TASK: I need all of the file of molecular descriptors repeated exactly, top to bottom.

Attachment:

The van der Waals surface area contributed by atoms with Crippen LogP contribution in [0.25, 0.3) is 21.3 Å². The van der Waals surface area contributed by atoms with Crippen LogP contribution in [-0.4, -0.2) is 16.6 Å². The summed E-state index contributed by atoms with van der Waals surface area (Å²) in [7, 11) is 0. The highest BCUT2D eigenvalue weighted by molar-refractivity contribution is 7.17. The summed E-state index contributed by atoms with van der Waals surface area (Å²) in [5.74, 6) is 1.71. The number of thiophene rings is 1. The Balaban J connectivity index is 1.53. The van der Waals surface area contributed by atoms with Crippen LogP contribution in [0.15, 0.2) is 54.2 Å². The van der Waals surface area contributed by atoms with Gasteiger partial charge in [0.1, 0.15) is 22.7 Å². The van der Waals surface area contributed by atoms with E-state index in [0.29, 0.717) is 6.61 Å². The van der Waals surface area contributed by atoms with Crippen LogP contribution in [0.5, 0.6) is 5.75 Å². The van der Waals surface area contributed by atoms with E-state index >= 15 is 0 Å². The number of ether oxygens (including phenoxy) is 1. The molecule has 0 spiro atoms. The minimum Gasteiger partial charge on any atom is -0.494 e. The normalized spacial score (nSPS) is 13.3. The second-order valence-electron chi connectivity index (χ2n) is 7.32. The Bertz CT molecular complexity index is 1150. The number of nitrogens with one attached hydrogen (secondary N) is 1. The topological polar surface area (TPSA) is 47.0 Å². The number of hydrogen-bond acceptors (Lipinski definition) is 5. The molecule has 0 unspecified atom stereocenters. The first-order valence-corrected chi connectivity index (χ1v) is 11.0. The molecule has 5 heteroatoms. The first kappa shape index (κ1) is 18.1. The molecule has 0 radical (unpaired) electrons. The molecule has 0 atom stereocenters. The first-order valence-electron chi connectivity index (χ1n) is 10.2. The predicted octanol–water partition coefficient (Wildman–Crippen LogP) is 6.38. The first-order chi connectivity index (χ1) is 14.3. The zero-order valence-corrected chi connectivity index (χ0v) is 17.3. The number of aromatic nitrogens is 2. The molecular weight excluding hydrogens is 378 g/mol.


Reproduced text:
The van der Waals surface area contributed by atoms with Crippen LogP contribution in [0.25, 0.3) is 21.3 Å². The van der Waals surface area contributed by atoms with Crippen LogP contribution in [-0.4, -0.2) is 16.6 Å². The summed E-state index contributed by atoms with van der Waals surface area (Å²) in [7, 11) is 0. The highest BCUT2D eigenvalue weighted by molar-refractivity contribution is 7.17. The summed E-state index contributed by atoms with van der Waals surface area (Å²) in [5.74, 6) is 1.71. The number of thiophene rings is 1. The Balaban J connectivity index is 1.53. The van der Waals surface area contributed by atoms with Crippen LogP contribution in [0.15, 0.2) is 54.2 Å². The van der Waals surface area contributed by atoms with Gasteiger partial charge in [0.1, 0.15) is 22.7 Å². The van der Waals surface area contributed by atoms with E-state index in [0.29, 0.717) is 6.61 Å². The van der Waals surface area contributed by atoms with Crippen LogP contribution in [0.5, 0.6) is 5.75 Å². The van der Waals surface area contributed by atoms with E-state index >= 15 is 0 Å². The number of ether oxygens (including phenoxy) is 1. The molecule has 0 spiro atoms. The minimum Gasteiger partial charge on any atom is -0.494 e. The normalized spacial score (nSPS) is 13.3. The second-order valence-electron chi connectivity index (χ2n) is 7.32. The Bertz CT molecular complexity index is 1150. The number of nitrogens with one attached hydrogen (secondary N) is 1. The topological polar surface area (TPSA) is 47.0 Å². The number of hydrogen-bond acceptors (Lipinski definition) is 5. The molecule has 0 unspecified atom stereocenters. The first-order valence-corrected chi connectivity index (χ1v) is 11.0. The molecule has 5 heteroatoms. The first kappa shape index (κ1) is 18.1. The molecule has 0 radical (unpaired) electrons. The molecule has 0 atom stereocenters. The first-order valence-electron chi connectivity index (χ1n) is 10.2. The predicted octanol–water partition coefficient (Wildman–Crippen LogP) is 6.38. The first-order chi connectivity index (χ1) is 14.3. The zero-order valence-corrected chi connectivity index (χ0v) is 17.3. The number of aromatic nitrogens is 2. The molecular weight excluding hydrogens is 378 g/mol.